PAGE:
The most actionable insights come from a complete understanding of both the target customers and the market in which the brand is competing. In addition, I encourage clients to add observation and participation in experiencing the brand from the customer’s perspective.

8. They walk in their customers shoes every day

Whilst observation and participation are recommended when developing insight, they are great habits to adopt every day. Keeping close to your customers is the best way to understand, satisfy and hopefully surprise and delight them too. It also makes insight development easier and faster when needed.

9. They know an insight is obvious when discovered

It is that infamous “Ahah” moment often described at the end of the process. Until then, someone in the team will always have something to add or change, or will not totally understand it. When it resonates with everyone, then you have found a “human truth” that your customers will intuitively relate to.

10. Whilst developed for one category an insight can often be applied to others

In closing I would like to share some examples of insights that have been used across categories, sometimes within one company and sometimes across competitors.

Insight: Young women want to be appreciated for who they are i.e. not exceptionally beautiful models, but healthy and happy individuals

  • L’Oreal’s campaign “Because I’m worth it” was one of the first to recognise this opportunity. The slogan was first used in 1973 during the rise of feminism and recognised that women wanted permission to treat themselves, even if just to a slightly higher priced shampoo. It remains as powerful today as it ever was and an estimated 80% of women recognise and respond to it positively.
  • Unilever’s Dove took this insight to a whole new level in 2004. Their famous Real Beauty campaign resonated so well with young women that many other brands copied it, especially their Evolution film. Here is one of their more recent ads from a couple of years ago, that I’m sure will give you goosebumps, even if you have already seen it.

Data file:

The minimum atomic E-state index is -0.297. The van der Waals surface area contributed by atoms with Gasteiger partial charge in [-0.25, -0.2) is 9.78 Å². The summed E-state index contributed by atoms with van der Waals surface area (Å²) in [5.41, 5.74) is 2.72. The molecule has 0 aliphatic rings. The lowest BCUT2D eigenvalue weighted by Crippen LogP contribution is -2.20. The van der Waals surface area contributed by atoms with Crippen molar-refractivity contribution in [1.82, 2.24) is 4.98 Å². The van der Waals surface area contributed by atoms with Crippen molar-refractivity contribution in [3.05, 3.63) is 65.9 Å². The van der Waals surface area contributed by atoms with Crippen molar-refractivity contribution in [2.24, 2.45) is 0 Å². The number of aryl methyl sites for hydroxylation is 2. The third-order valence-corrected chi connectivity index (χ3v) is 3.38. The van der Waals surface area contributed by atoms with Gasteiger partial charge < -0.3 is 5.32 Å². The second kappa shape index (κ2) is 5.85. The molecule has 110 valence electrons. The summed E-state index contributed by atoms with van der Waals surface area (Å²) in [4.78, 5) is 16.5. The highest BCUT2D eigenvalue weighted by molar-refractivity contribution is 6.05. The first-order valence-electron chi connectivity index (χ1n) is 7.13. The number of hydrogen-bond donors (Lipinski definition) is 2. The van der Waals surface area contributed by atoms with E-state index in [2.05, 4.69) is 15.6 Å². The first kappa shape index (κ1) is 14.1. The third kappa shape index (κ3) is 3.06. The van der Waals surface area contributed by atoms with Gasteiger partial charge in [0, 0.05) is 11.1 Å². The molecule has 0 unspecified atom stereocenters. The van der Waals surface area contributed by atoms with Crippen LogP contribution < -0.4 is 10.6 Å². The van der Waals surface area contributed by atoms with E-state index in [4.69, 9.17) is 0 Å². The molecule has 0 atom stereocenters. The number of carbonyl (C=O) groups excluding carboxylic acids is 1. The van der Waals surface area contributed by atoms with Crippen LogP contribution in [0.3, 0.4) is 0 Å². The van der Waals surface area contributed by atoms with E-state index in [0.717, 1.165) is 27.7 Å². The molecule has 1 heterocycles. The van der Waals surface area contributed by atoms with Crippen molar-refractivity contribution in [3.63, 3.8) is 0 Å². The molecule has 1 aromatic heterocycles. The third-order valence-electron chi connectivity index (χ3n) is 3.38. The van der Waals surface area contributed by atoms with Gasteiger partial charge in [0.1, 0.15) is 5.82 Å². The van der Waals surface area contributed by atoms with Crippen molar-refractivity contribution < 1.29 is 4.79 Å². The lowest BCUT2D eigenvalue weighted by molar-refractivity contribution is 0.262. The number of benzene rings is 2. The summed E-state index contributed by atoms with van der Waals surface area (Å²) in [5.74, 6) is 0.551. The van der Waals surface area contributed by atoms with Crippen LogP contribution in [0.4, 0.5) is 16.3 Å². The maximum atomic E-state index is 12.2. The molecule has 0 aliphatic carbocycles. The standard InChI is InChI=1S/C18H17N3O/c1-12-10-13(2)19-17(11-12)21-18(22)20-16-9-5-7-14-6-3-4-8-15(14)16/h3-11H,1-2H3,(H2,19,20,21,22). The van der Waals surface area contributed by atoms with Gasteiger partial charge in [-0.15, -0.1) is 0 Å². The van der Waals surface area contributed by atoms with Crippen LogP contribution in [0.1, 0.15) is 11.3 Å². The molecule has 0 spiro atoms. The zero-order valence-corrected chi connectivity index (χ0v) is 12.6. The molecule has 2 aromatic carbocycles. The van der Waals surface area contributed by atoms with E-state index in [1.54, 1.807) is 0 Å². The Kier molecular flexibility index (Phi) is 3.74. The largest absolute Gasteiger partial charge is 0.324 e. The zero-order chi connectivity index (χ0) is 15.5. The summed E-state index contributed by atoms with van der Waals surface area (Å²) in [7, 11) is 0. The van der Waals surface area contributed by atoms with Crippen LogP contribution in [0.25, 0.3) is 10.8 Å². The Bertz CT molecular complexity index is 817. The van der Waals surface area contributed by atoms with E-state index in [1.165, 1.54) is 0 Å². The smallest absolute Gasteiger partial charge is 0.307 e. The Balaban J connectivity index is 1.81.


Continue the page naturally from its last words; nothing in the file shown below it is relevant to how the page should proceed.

• The Swiss Supermarket chain Migros has a store brand “I am” which uses the same insight across all their health and beauty products. Somewhat unusually, the brand name itself is based upon the same insight, and its advertising repeats it several times: I am – what I am.

Insight: Parents want to protect their children so that they grow up happy and healthy

  • Unilever’s Omo shows that a good mother lets her child experiment and learn – even if this means getting dirty. If you don’t know their advertising, then check out one of their latest from this long-running campaign: Unilever Omo “Dirt is Good” ad on YouTube
  • Nestlé’s Nido illustrates this need as a mother providing the nourishment for healthy growth which allows her children to explore the outside world safely. If you would like to see a typical advertisement, check it out on YouTube here. Interestingly, Nestlé has used this same insight to develop advertising for its bottled water in Asia and even pet food in the Americas too.

I hope these examples inspire you to review both your own insight process as well as how you action them. Look at what others are doing, especially in their communications and try to guess the insight behind them – this also makes a great team-building exercise. Then review whether or not it is transferrable to your own category.

Do you have some of your own insight examples to share? Then please do add a comment below. The best may be chosen to be included in my next book on Insight (>>Tweet this<<). And if you are still struggling with insight development and would like some help, then give us a call. We have a one-day training that will quickly bring your team up to speed.

C³Centricity used an image from Dreamstime in this post.

Republished with author's permission from original post.

Denyse Drummond-Dunn
Denyse is the Creator of the Quantum Customer Centricity (QC2™) Model. QC2™ is the New CX for organisations that want to find atomic steps that deliver quantum results, attracting, delighting & retaining more customers. Denyse is Nestle’s former Global Head of Consumer Excellence and has >30 yrs’ experience as a Speaker, Advisor and Author. She delivers inspiring keynotes, motivational talks and actionable training. Her global business consultancy, C3Centricity, has expertise in over 125 countries! Check her website and connect to discuss if she would be a great fit for your next event.